Monthly Archives: October 2009

Reasons For Writing

There are lots and lots of reasons that I wanted to write Reasons For Listing – both artistic and intensely personal – but I think some of the reasons are encapsulated in the story of Gary McKinnon. If you don’t know McKinnon hacked into the US’s military computer system and, as a UK citizen, is fighting extradition to the US (and has been doing so for the last five years, some sort of fast track extradition there then).

Oh, and he has Asperger’s Syndrome.

Now I’m more than aware that saying someone has Asperger’s Syndrome still leaves the proverbial ball park fairly open. But the alarm bells should be ringing. Particularly when it has been voiced in America that McKinnon will “almost certainly be exposed to neglectful care” in the American prison system.

There’s a whole ball of issues here – not least the UK’s extradition policy and how the legal system deals with those with Autism (and indeed other related conditions).

But there’s also the fact that I can’t help but feel totally appalled by how a vulnerable person is being dealt with.  Which is not to say that I condone McKinnon’s actions but that he is vulnerable. Full stop. After he was today refused permission to appeal to the UK Supreme Court McKinnon’s lawyer called the treatment “inhumane”. And that’s certainly not hyperbole.

I can’t begin to imagine the impact that this is having on McKinnon and his family – or will continue to have. I was saddned but not surprised to hear McKinnon’s mother report that he is “suicidal”. And a glance at the statistics of suicide of those with high-functioning autism (of which Asperger’s Syndrome is a form) should suggest that is a real, and frightening, possibility.

In writing Reasons For Listing I’m not writing about the specifics of anyone other than the fictional Joseph but I am writing about some of what McKinnon’s story suggests.

As for McKinnon – make your voice heard.

il miglior fabbro

Really I got in a little too early with my T S Eliot quote on my last post (the title is stolen from Eliot’s The Four Quartets) – for today is National Poetry Day and apparently Tom is the nation’s favourite poet. Tom’s got a lot to answer for in my own life – reading The Waste Land when I was 16 was the reason I made the decision to do an English Degree – but I was a little surprised, I confess, by his win (please, please don’t tell me it was for the cat poems…).  He’s bloody brilliant – but you can’t exactly hug him to your heart.

But then any list is going to be subjective and lacking many more worthy winners than it can possibly hold – me, I was a little sad to see Ted Hughes and W H Auden missing. Not to get me started on Wordsworth and Byron. Or indeed Carol Ann Duffy and Simon Armitage. And since I’m here, where was Seamus Heaney (who I would have thought would have been a shoe-in for the top ten)?.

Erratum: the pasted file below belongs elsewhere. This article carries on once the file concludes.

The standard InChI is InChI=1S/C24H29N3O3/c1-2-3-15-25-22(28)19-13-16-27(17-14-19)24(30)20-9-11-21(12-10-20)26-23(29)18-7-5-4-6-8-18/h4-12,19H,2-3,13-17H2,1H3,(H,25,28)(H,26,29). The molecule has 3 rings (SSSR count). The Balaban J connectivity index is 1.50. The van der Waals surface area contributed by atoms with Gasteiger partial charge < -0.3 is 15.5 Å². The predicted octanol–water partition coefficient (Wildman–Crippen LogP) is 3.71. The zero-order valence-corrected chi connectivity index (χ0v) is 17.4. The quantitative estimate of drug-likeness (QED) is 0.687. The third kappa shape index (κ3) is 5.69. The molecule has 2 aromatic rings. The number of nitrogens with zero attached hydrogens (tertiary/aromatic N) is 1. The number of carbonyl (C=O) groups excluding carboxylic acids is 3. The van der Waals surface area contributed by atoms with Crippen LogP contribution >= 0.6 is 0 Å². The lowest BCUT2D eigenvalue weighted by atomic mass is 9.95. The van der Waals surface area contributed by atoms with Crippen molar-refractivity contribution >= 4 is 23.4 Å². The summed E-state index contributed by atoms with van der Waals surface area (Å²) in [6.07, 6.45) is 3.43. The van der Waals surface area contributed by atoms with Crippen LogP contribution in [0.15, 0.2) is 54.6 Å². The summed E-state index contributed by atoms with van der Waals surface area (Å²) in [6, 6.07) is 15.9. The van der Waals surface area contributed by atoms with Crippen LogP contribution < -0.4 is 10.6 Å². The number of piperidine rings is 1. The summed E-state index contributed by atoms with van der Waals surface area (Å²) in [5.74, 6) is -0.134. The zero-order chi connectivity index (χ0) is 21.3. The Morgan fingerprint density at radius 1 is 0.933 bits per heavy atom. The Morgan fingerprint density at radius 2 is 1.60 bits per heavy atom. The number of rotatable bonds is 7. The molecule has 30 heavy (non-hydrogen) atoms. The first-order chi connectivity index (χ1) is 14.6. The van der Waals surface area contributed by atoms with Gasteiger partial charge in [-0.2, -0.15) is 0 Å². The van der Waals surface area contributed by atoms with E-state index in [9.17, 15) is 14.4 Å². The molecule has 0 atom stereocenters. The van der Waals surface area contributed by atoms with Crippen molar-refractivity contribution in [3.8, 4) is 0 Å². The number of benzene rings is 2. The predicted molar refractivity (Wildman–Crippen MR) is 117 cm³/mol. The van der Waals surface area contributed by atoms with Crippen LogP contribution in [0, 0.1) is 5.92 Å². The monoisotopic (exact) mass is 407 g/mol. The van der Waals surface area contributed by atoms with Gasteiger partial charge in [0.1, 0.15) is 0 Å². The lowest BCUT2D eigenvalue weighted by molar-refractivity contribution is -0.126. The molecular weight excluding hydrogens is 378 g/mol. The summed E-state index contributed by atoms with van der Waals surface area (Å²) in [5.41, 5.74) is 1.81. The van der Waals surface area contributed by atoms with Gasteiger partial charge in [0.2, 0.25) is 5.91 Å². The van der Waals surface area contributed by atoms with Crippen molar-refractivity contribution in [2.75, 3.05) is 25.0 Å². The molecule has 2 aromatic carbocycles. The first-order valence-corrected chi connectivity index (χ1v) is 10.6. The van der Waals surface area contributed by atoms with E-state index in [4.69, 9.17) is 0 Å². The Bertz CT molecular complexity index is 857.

And then – well, how does one ever see past the spectre of William Shakespeare?

If all time is eternally present/ Then all time is unredeemable 1

It’s pretty standard for me to have ideas float around in my head for a few years until something happens and then – bam, out they come. At the moment – possibly because I’m actively working on one project that popped out in a reasonably formed state a few months ago and another that has gestitated in my brain for less than a year – I’m indulging in some free form research for a nugget of an idea that quite possibly won’t surface in any concrete form for some time yet. But it’s still getting me excited nonetheless – especially when I read this:

“Although we think of the Universe we see through our telescopes as existing now, this is a mistaken view. We can never know what the Universe is like at this instant. The farther across space we look, the farther back in time we see. If we look far enough across space we can actually see close to the Big Bang itself, 13.7 billion years back in time. Space and time are inextricably bound together”.

Quantum Theory Cannot Hurt You, Marcus Chown.

Which is all  a little bit terrifying. But also a little bit beautiful.

Slight Return

Just over a week ago I packed my bags, bundled myself into a National Express coach and (once the seemingly never-ending journey had finished) spent what turned out to be a slightly longer than anticipated break in Leeds. I’d vowed to have a work-less, theatre-less week and though I was nearly distracted by a production of The Caucasian Chalk Circle at  an old haunt of mine I actually managed it. Then I ended up re-visiting years gone by first on a friend’s then on my parents’ bathroom floor and, well, nice end to a holiday and all that.

But now I’m back in London and it does mark, I suspect, the moment where I pick up in earnest everything I need to be doing. A year ago this week I started my MA and now, as I returned the last of my library books, it’s another sort of challenge.

First up? The 513 new theatre related blog entries that have collected in my RSS reader in my absense. I may be some time…